British chip designer ARM said on Monday four to five PC makers will introduce a total of 6 new netbook models using its processors this year. The company claims its ARM-based netbooks will make up 20-30 percent share of the netbook market next year.
Intel’s Atom processors, running Windows XP, currently dominate the netbook market. Chip makers Broadcom, Qualcomm, Nvidia and even Sandisk hope to re-write the rule book at Computex in Taiwan this week with close to a dozen netbook announcements.
Computex announcements include an Asus netbook which runs on a 1GHz Qualcomm Snapdragon ARM chipset with the Google Android OS. Pegatron, the former contract manufacturing arm of Asustek Computer, has a 10-inch touchscreen display and runs on chips from Freescale Semiconductor with ARM processing cores. Acer is the first company to show an Android-based netbook with an Intel Atom. Other companies have Android running on ARM processing cores.
ASUS, Compal, Foxconn, HTC, Inventec, Toshiba, Wistron and others are among the ODMs showing off wares at the Computex. Acer, Asustek, Toshiba, LG and Samsung plan devices based on Qualcomm’s Snapdragon. The Snapdragon’s 1GHz Arm processor core will increase to 1.3GHz next year.
Tegra includes an 800-MHz ARM CPU, a high-definition video processor, an imaging processor, an audio processor and an ultralow-power GeForce GPU in a single package. It will compete not only with Intel’s Atom, but also Qualcomm’s Snapdragon and Via’s Nano.
Google’s Android software runs on ARM processors, as does Ubuntu Linux and Microsoft Windows Mobile. ARM-based smartbooks should cost less and run longer on batteries, says the NY Times. ARM-based systems will sell for as little as $200 compared to $300-$500 for Atom-based netbooks.
But devices based on the ARM processor don’t run Windows XP, Windows 7 or Vista, unlike netbooks based on Intel’s Atom processor. Meanwhile, Freescale is showing customers a prototype app store for Linux that aggregates as many as 6,000 Linux applications and tools. The company expects OEMs will develop their own online app stories for smartbooks just as Apple has done for the iPhone.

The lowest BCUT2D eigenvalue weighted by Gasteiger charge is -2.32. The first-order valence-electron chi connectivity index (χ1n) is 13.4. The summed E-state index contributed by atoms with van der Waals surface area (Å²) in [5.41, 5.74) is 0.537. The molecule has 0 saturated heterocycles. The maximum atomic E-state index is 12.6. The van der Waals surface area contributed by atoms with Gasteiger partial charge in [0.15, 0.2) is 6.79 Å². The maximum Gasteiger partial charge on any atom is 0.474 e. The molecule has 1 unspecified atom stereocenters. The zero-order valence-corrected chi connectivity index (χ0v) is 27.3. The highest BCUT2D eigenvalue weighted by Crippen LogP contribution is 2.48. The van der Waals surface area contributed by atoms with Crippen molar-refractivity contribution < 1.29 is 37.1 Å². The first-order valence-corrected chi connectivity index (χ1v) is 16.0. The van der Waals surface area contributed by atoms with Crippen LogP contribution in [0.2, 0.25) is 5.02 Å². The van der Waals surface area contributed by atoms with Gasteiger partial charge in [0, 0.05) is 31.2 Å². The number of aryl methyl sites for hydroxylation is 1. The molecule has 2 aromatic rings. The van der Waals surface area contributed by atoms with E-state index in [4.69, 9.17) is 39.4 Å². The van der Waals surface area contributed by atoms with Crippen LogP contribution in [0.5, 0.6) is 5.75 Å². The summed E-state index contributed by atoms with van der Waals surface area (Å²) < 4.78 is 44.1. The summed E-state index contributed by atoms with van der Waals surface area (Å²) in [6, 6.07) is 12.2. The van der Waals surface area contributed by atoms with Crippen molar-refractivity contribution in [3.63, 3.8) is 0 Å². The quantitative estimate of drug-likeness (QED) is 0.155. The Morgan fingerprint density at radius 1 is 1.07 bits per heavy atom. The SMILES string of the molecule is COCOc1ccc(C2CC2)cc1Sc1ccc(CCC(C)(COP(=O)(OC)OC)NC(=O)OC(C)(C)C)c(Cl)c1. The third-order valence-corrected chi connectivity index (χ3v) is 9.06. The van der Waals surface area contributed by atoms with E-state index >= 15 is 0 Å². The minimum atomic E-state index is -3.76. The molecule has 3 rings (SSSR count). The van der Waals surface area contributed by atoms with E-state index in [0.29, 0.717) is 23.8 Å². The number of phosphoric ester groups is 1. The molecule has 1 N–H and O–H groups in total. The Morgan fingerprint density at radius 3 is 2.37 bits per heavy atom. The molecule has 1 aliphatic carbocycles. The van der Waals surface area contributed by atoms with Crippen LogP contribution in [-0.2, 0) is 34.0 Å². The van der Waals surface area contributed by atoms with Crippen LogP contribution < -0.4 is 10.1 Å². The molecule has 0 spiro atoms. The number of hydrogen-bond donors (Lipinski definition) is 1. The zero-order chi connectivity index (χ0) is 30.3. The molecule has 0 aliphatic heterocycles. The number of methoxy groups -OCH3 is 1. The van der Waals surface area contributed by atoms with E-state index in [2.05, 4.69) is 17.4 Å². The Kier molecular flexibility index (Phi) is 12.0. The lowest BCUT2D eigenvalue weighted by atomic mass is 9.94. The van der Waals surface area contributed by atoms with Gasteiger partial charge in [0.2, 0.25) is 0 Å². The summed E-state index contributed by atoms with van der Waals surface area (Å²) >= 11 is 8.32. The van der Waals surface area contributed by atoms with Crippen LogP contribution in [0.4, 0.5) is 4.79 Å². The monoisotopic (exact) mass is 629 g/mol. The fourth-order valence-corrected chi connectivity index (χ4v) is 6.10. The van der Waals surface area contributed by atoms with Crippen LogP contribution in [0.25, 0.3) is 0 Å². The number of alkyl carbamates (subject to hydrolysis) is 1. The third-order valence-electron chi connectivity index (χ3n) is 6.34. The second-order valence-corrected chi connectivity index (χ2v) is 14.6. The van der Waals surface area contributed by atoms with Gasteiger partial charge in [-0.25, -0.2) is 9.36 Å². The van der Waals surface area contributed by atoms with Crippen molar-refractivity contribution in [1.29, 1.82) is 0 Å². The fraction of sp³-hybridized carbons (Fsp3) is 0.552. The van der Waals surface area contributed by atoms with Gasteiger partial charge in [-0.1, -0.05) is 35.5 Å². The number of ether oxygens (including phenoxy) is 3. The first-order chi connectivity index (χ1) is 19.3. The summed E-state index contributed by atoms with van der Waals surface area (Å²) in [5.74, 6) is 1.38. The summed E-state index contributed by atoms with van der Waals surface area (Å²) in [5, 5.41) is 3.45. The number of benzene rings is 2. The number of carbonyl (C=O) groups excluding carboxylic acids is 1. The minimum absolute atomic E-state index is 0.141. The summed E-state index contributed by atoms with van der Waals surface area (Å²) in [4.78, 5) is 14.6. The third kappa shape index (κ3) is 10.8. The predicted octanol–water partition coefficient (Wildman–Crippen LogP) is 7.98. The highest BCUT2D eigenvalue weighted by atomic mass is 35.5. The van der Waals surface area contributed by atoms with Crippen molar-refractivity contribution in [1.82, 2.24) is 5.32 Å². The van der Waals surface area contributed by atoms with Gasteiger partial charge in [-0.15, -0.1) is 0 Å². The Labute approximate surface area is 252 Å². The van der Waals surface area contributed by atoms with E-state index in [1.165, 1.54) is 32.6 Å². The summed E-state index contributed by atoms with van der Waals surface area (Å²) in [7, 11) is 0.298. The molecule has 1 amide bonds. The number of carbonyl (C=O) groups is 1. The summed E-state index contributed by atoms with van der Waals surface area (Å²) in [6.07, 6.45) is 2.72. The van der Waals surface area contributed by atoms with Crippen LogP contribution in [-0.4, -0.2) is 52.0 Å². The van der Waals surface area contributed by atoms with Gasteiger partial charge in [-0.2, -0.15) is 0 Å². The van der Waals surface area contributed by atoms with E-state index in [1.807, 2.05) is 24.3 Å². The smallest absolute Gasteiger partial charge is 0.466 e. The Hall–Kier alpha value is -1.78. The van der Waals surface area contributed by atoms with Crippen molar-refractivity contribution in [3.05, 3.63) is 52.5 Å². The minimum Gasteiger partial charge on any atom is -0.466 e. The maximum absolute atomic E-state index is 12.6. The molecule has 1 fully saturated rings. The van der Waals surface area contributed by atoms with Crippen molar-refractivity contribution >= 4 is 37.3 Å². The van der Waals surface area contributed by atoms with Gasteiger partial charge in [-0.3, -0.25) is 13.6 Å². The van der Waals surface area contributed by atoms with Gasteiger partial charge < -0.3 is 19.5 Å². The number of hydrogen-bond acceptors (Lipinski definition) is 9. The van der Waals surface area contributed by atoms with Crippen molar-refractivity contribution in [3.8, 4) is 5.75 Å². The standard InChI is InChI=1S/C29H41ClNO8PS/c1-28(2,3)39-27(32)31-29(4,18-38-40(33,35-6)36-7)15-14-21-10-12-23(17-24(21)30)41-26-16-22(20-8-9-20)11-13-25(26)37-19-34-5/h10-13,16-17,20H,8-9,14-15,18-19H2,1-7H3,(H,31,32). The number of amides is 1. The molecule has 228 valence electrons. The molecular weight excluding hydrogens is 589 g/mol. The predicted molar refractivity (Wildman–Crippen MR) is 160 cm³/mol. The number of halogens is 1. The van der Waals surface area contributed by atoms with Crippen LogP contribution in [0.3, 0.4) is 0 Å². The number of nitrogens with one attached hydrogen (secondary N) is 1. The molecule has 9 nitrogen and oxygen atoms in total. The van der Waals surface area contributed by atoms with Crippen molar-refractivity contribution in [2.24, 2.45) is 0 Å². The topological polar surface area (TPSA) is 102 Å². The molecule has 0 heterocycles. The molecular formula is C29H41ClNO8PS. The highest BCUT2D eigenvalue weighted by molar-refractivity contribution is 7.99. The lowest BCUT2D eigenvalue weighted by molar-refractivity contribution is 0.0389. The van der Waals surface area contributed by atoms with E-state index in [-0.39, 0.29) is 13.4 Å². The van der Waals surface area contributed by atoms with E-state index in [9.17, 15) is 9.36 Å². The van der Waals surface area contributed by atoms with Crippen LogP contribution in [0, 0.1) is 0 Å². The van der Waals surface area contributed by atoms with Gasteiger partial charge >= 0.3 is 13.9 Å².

European streaming music service Spotify demonstrated an Android app, which features free, on-demand streaming as well as an offline synchronization and caching, playing tunes whether the phone is connected to a data network or not.
Computers based on the Intel Atom and Nvidia Ion combination outperform Intel’s CULV SU3500 processor with integrated graphics on 3D graphics benchmarks and transcoding video, said Nvidia CEO Jen-Hsun Huang.
Gigabyte’s TouchNote T1028 netbook sports an Intel 270/280 with a 10.1-inch touchscreen that swivels to transform into a tablet. It will cost US$599 and could be on the market globally as early as July or August. Gigabyte’s M1305 laptop will use an Intel CULV (consumer ultra-low voltage) microprocessor and sports a 13.3-inch screen. They hope to launch in September or October armed with Windows 7.
Intel is launching its new lineup of consumer ultra-low-voltage (CULV) processors for thin, inexpensive laptops at Computex (pdf). Intel also unveiled the Mobile Intel GS40 Express Chipset for ULV laptops which supports HD playback, Windows Vista Premium and native support for integrated HDMI output. The 1.3GHz SU2700 uses an 800MHz front-side bus, 2MB of L2 cache and has a thermal design power (TDP) of 10W, or around a third of the TDP for most current notebook processors. “Pine Trail” is their next generation Atom processor that can be combined with communications networks such as WiMAX.
The global netbook market will reach 25-30 million units in 2009, and 40-45 million units in 2010, according to Scott Lin, president of Acer Taiwan. Annual shipments of MIDs and UMPCs will reach 19 million units in 2013, according to In-Stat, while the total market for UMDs (handsets) will approach 656 million units in the same year. According to DisplaySearch, netbooks accounted for nearly 20 percent of all worldwide laptop sales last year.